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Questo articolo è stato pubblicato il 07 febbraio 2013 alle ore 06:39.


The coming together of the Democratic Party and Mario Monti is proceeding at a "stop-and-go" pace. Pier Luigi Bersani confirmed he is up for an alliance with Monti. The Prime Minister responded positively but with one condition: «If Bersani is interested, as stated, in collaborating with the political forces I represent, he has to make choices within his own coalition». In replying Bersani made it clear that: «My coalition is mine and no one can touch it. With that understanding I am ready to talk».

Between the two lies the smaller party led by Nichi Vendola, leader of Sinistra Ecologia e Libertà, a left-wing force allied to the PD, which proposes a wealth tax on financial assets and defines the current lack of job security a «social crime». Their coalition according to forecasts lies between 32.9-37%, whereas the percentage attributed to Sel is quite small, about 4 per cent.
Monti attacked Vendola calling him a "conservative": Vendola, along with the CGIL, the left wing trade union associated with the PD, are opponents of the reforms that the country needs, Monti said. Vendola's attitude towards the Prime Minister is equally hostile: Monti's proposals and the center-left, he said, «have nothing in common».
Opinion polls say, however, that if the PD / Sel coalition is to govern, it will most likely have to ally itself to Monti. Getting more votes is not enough to secure a majority in the Senate, the upper house of Parliament.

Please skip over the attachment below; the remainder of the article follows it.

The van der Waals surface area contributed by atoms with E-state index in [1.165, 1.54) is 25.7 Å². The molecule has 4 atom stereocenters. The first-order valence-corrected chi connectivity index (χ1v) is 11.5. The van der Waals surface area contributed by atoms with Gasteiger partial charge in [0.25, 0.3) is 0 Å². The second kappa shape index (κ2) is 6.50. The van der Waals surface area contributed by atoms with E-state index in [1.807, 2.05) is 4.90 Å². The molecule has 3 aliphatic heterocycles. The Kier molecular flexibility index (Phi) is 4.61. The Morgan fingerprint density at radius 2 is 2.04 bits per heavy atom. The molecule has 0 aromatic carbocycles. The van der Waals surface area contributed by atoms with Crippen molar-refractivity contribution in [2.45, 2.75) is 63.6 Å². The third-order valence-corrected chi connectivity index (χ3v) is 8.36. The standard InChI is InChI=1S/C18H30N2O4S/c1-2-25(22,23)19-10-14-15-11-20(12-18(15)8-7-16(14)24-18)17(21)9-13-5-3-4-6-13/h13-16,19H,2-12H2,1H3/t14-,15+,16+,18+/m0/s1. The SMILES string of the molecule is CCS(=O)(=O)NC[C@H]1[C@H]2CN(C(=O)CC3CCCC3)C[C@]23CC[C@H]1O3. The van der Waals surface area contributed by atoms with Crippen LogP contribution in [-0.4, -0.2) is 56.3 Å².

The system allocates seats on a regional basis and at least two major regions, Lombardy and Sicily, could end up in the hands of Silvio Berlusconi's center-right. At this stage of the election campaign Vendola and Monti have categorically ruled out the possibility of them being together in the same coalition after 24 and 25 February. A scenario that their supporters would not accept.
After the vote, however, things could change. Firstly Vendola is committed to being a responsible ally of Bersani: «I am the living proof of a stable government, the proof being eight years of my government in Puglia», a region in Southern Italy, which Vendola has governed since 2005 (confirmed for a second term). «I put myself forward - he assured - of guaranteeing stability within the government». Words that seem aimed at reassuring those who, like the markets, are worried about this left wing presence in any future majority that will lead Italy after Monti's government.

A sign also comes from the Democratic Party which is optimistic about the possibility of Monti and Vendola co-existing. The first is considered an essential part of any dialogue. The second is said to have enough political intelligence to understand that in order to make reforms that benefit Italy and above all to block Berlusconi's return, a broad consensus is needed: meaning a substantial number of votes in the new Italian parliament can only come from Monti's deputies and senators. Furthermore, the power of Vendola's veto will be proportionate to his voting power in Parliament: in effect quite limited.
Additional concerns over the influence that the CGIL might have on the reforming policies of the PD are likely to crop up. This is an aspect that, not surprisingly, has repeatedly been emphasized by Monti.
(Traduzione di James Tierney)